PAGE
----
What does the future of regulation look like? Is there a tension between a supervisory regime that seemingly relies on human judgement, but is increasingly investing in automation, machine learning and AI?
As algorithms increase in sophistication and data volumes rise, the use of AI in everyday life has been expanding – and finance is no exception. In a recent speech James Proudman, Executive Director of the UK PRA’s Deposit Takers Supervision, discusses the impact of AI and advanced analytics on the safety and security of firms supervised by the PRA and how the PRA are starting to apply that technology to the supervision of firms themselves.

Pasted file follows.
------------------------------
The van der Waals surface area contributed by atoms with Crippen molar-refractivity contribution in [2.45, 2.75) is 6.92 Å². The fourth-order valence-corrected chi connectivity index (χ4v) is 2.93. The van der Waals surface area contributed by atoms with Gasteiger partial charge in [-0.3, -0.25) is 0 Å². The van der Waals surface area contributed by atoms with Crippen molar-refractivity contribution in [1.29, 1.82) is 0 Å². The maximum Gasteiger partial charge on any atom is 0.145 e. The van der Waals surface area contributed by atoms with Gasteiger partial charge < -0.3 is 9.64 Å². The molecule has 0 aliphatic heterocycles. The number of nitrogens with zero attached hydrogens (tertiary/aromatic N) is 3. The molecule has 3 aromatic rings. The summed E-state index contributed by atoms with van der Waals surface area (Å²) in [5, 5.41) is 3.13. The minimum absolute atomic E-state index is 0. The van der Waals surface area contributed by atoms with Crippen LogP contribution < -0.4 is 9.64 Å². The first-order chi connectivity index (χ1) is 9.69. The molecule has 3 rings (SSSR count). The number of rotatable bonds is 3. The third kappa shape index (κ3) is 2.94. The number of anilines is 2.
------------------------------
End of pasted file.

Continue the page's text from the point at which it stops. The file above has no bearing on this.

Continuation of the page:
While the adoption of advanced analytics is actually quite slow, firms have been looking to harness the speed and power of AI. For example, machine learning could produce more accurate results in money laundering monitoring by bringing together customer data with publicly available information to detect anomalous flows of funds.
However, it’s not just this kind of data analysis that can be accelerated by technology. Regulators also need to analyse data, and machine learning techniques can be used to automate certain labour intensive tasks.
All of these are exciting areas for regulation, but won’t be possible without structured data. Machine-readable data is required to train algorithms, and the more high quality, digital data we have, the better and more useful AI technology will be. Use of the XBRL standard for financial and non-financial business reports ensures that this information is AI-ready, and can facilitate the rapid uptake of innovative new technologies by businesses.
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